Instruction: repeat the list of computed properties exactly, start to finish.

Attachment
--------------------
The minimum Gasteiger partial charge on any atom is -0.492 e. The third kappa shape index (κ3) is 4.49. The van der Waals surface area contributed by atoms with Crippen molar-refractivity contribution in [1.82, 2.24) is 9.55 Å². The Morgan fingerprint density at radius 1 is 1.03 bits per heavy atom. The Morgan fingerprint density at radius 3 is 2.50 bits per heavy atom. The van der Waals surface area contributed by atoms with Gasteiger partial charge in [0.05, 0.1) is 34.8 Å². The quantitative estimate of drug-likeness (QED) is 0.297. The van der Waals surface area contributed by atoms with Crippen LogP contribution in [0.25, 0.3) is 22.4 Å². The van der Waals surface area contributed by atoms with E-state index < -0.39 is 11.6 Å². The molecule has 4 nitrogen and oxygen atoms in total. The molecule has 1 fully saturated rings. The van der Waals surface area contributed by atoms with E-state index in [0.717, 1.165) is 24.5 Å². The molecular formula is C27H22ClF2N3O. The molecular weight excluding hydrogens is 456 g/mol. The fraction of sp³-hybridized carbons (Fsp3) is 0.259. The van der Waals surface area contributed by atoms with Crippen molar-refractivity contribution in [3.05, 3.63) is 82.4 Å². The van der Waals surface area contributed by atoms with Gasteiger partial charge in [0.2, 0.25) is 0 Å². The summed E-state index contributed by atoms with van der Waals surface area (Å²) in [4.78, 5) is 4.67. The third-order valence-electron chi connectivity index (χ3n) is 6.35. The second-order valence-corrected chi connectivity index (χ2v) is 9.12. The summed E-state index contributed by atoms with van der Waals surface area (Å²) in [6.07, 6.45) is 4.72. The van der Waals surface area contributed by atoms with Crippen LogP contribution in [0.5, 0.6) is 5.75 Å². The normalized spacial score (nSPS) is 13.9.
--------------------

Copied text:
The minimum Gasteiger partial charge on any atom is -0.492 e. The third kappa shape index (κ3) is 4.49. The van der Waals surface area contributed by atoms with Crippen molar-refractivity contribution in [1.82, 2.24) is 9.55 Å². The Morgan fingerprint density at radius 1 is 1.03 bits per heavy atom. The Morgan fingerprint density at radius 3 is 2.50 bits per heavy atom. The van der Waals surface area contributed by atoms with Gasteiger partial charge in [0.05, 0.1) is 34.8 Å². The quantitative estimate of drug-likeness (QED) is 0.297. The van der Waals surface area contributed by atoms with Crippen LogP contribution in [0.25, 0.3) is 22.4 Å². The van der Waals surface area contributed by atoms with E-state index < -0.39 is 11.6 Å². The molecule has 4 nitrogen and oxygen atoms in total. The molecule has 1 fully saturated rings. The van der Waals surface area contributed by atoms with E-state index in [0.717, 1.165) is 24.5 Å². The molecular formula is C27H22ClF2N3O. The molecular weight excluding hydrogens is 456 g/mol. The fraction of sp³-hybridized carbons (Fsp3) is 0.259. The van der Waals surface area contributed by atoms with Crippen molar-refractivity contribution in [3.05, 3.63) is 82.4 Å². The van der Waals surface area contributed by atoms with Gasteiger partial charge in [0.2, 0.25) is 0 Å². The summed E-state index contributed by atoms with van der Waals surface area (Å²) in [4.78, 5) is 4.67. The third-order valence-electron chi connectivity index (χ3n) is 6.35. The second-order valence-corrected chi connectivity index (χ2v) is 9.12. The summed E-state index contributed by atoms with van der Waals surface area (Å²) in [6.07, 6.45) is 4.72. The van der Waals surface area contributed by atoms with Crippen LogP contribution in [0.5, 0.6) is 5.75 Å². The normalized spacial score (nSPS) is 13.9.